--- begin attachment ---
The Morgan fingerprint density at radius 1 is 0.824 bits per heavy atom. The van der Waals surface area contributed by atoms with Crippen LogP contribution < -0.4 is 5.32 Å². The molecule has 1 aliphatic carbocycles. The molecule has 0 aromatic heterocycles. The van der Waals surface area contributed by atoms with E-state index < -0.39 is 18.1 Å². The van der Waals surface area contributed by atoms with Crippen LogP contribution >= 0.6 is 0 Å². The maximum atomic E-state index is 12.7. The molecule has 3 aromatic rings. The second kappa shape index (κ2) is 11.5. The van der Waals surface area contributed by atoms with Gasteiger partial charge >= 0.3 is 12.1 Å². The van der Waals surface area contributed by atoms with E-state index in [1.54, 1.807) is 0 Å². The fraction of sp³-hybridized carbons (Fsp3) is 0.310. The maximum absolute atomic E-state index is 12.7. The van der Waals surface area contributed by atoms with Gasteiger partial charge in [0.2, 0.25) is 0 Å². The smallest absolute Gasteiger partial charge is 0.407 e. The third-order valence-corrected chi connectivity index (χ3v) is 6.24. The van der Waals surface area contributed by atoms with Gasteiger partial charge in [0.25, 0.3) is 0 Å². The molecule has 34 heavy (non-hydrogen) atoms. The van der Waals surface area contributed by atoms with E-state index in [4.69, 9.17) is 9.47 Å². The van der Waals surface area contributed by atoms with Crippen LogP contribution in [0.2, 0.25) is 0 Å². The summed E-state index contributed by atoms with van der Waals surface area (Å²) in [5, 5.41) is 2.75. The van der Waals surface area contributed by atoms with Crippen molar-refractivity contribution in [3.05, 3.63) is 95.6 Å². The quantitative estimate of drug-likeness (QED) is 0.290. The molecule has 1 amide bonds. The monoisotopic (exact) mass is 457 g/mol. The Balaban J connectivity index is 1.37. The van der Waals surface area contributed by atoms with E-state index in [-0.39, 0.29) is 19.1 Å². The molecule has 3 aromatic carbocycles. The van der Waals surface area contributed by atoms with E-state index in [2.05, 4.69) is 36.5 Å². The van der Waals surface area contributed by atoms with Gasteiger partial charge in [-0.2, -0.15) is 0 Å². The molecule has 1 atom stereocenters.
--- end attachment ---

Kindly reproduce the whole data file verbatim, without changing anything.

The Morgan fingerprint density at radius 1 is 0.824 bits per heavy atom. The van der Waals surface area contributed by atoms with Crippen LogP contribution < -0.4 is 5.32 Å². The molecule has 1 aliphatic carbocycles. The molecule has 0 aromatic heterocycles. The van der Waals surface area contributed by atoms with E-state index < -0.39 is 18.1 Å². The van der Waals surface area contributed by atoms with Crippen LogP contribution >= 0.6 is 0 Å². The maximum atomic E-state index is 12.7. The molecule has 3 aromatic rings. The second kappa shape index (κ2) is 11.5. The van der Waals surface area contributed by atoms with Gasteiger partial charge >= 0.3 is 12.1 Å². The van der Waals surface area contributed by atoms with E-state index in [1.54, 1.807) is 0 Å². The fraction of sp³-hybridized carbons (Fsp3) is 0.310. The maximum absolute atomic E-state index is 12.7. The van der Waals surface area contributed by atoms with Gasteiger partial charge in [0.2, 0.25) is 0 Å². The smallest absolute Gasteiger partial charge is 0.407 e. The third-order valence-corrected chi connectivity index (χ3v) is 6.24. The van der Waals surface area contributed by atoms with Gasteiger partial charge in [0.25, 0.3) is 0 Å². The molecule has 34 heavy (non-hydrogen) atoms. The van der Waals surface area contributed by atoms with E-state index in [4.69, 9.17) is 9.47 Å². The van der Waals surface area contributed by atoms with Crippen LogP contribution in [0.2, 0.25) is 0 Å². The summed E-state index contributed by atoms with van der Waals surface area (Å²) in [5, 5.41) is 2.75. The van der Waals surface area contributed by atoms with Crippen molar-refractivity contribution in [3.05, 3.63) is 95.6 Å². The quantitative estimate of drug-likeness (QED) is 0.290. The molecule has 1 amide bonds. The monoisotopic (exact) mass is 457 g/mol. The Balaban J connectivity index is 1.37. The van der Waals surface area contributed by atoms with E-state index in [-0.39, 0.29) is 19.1 Å². The molecule has 3 aromatic carbocycles. The van der Waals surface area contributed by atoms with E-state index in [2.05, 4.69) is 36.5 Å². The van der Waals surface area contributed by atoms with Gasteiger partial charge in [-0.2, -0.15) is 0 Å². The molecule has 1 atom stereocenters.